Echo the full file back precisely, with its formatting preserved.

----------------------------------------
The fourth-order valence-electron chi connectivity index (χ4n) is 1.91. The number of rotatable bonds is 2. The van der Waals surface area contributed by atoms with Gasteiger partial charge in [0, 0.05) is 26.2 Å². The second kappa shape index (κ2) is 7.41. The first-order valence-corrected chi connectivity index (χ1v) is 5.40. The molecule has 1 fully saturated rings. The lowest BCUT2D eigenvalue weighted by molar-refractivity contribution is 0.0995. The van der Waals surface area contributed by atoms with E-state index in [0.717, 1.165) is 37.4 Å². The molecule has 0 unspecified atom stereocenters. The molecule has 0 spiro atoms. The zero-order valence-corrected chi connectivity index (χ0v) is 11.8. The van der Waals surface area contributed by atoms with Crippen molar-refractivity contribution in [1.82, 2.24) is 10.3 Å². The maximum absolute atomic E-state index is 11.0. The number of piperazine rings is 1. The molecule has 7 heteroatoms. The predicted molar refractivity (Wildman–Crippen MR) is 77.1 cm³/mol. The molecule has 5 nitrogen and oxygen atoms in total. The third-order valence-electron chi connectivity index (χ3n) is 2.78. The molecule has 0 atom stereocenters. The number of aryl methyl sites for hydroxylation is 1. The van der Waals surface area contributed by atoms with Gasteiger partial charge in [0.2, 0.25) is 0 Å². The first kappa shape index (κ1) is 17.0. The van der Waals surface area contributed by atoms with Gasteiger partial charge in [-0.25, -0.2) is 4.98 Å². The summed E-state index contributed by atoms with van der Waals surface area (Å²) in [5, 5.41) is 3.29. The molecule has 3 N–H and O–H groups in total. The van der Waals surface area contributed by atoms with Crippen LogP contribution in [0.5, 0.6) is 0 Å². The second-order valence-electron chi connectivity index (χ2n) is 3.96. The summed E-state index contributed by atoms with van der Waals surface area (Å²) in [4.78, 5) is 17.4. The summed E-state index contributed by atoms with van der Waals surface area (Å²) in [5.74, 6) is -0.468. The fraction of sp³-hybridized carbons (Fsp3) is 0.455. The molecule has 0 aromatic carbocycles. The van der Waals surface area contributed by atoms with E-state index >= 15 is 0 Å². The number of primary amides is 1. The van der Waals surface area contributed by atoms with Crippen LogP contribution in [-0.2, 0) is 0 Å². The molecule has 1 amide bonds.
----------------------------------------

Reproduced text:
The fourth-order valence-electron chi connectivity index (χ4n) is 1.91. The number of rotatable bonds is 2. The van der Waals surface area contributed by atoms with Gasteiger partial charge in [0, 0.05) is 26.2 Å². The second kappa shape index (κ2) is 7.41. The first-order valence-corrected chi connectivity index (χ1v) is 5.40. The molecule has 1 fully saturated rings. The lowest BCUT2D eigenvalue weighted by molar-refractivity contribution is 0.0995. The van der Waals surface area contributed by atoms with E-state index in [0.717, 1.165) is 37.4 Å². The molecule has 0 unspecified atom stereocenters. The molecule has 0 spiro atoms. The zero-order valence-corrected chi connectivity index (χ0v) is 11.8. The van der Waals surface area contributed by atoms with Crippen molar-refractivity contribution in [1.82, 2.24) is 10.3 Å². The maximum absolute atomic E-state index is 11.0. The number of piperazine rings is 1. The molecule has 7 heteroatoms. The predicted molar refractivity (Wildman–Crippen MR) is 77.1 cm³/mol. The molecule has 5 nitrogen and oxygen atoms in total. The third-order valence-electron chi connectivity index (χ3n) is 2.78. The molecule has 0 atom stereocenters. The number of aryl methyl sites for hydroxylation is 1. The van der Waals surface area contributed by atoms with Gasteiger partial charge in [0.2, 0.25) is 0 Å². The first kappa shape index (κ1) is 17.0. The van der Waals surface area contributed by atoms with Gasteiger partial charge in [-0.25, -0.2) is 4.98 Å². The summed E-state index contributed by atoms with van der Waals surface area (Å²) in [5, 5.41) is 3.29. The molecule has 3 N–H and O–H groups in total. The van der Waals surface area contributed by atoms with Crippen LogP contribution in [0.5, 0.6) is 0 Å². The second-order valence-electron chi connectivity index (χ2n) is 3.96. The summed E-state index contributed by atoms with van der Waals surface area (Å²) in [4.78, 5) is 17.4. The summed E-state index contributed by atoms with van der Waals surface area (Å²) in [5.74, 6) is -0.468. The fraction of sp³-hybridized carbons (Fsp3) is 0.455. The molecule has 0 aromatic carbocycles. The van der Waals surface area contributed by atoms with E-state index >= 15 is 0 Å². The number of primary amides is 1. The van der Waals surface area contributed by atoms with Crippen LogP contribution in [-0.2, 0) is 0 Å². The molecule has 1 amide bonds.